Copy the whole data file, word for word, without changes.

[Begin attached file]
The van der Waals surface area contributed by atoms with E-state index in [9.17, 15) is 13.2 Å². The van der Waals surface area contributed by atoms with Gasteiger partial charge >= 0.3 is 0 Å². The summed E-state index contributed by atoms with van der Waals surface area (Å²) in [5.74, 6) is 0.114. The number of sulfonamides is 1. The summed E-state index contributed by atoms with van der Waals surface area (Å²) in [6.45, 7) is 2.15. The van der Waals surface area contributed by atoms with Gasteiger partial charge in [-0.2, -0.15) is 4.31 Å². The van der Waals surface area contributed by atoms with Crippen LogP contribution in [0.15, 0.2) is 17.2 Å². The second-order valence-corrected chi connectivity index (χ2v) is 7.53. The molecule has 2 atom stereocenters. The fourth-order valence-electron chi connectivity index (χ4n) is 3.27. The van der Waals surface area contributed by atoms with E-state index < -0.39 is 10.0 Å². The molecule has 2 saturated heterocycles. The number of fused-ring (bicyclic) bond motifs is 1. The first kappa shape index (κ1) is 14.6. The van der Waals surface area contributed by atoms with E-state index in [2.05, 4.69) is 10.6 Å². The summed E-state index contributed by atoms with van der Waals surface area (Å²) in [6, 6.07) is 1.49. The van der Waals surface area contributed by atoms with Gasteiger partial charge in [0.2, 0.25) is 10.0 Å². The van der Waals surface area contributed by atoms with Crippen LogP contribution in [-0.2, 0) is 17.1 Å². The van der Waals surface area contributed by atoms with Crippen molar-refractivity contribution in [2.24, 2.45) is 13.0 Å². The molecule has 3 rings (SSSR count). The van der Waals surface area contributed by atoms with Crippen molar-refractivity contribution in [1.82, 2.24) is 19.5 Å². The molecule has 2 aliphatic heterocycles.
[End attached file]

The van der Waals surface area contributed by atoms with E-state index in [9.17, 15) is 13.2 Å². The van der Waals surface area contributed by atoms with Gasteiger partial charge >= 0.3 is 0 Å². The summed E-state index contributed by atoms with van der Waals surface area (Å²) in [5.74, 6) is 0.114. The number of sulfonamides is 1. The summed E-state index contributed by atoms with van der Waals surface area (Å²) in [6.45, 7) is 2.15. The van der Waals surface area contributed by atoms with Gasteiger partial charge in [-0.2, -0.15) is 4.31 Å². The van der Waals surface area contributed by atoms with Crippen LogP contribution in [0.15, 0.2) is 17.2 Å². The second-order valence-corrected chi connectivity index (χ2v) is 7.53. The molecule has 2 atom stereocenters. The fourth-order valence-electron chi connectivity index (χ4n) is 3.27. The van der Waals surface area contributed by atoms with E-state index < -0.39 is 10.0 Å². The molecule has 2 saturated heterocycles. The number of fused-ring (bicyclic) bond motifs is 1. The first kappa shape index (κ1) is 14.6. The van der Waals surface area contributed by atoms with E-state index in [2.05, 4.69) is 10.6 Å². The summed E-state index contributed by atoms with van der Waals surface area (Å²) in [6, 6.07) is 1.49. The van der Waals surface area contributed by atoms with Gasteiger partial charge in [0.2, 0.25) is 10.0 Å². The van der Waals surface area contributed by atoms with Crippen LogP contribution in [-0.2, 0) is 17.1 Å². The van der Waals surface area contributed by atoms with Crippen molar-refractivity contribution in [2.24, 2.45) is 13.0 Å². The molecule has 3 rings (SSSR count). The van der Waals surface area contributed by atoms with Crippen molar-refractivity contribution in [1.82, 2.24) is 19.5 Å². The molecule has 2 aliphatic heterocycles.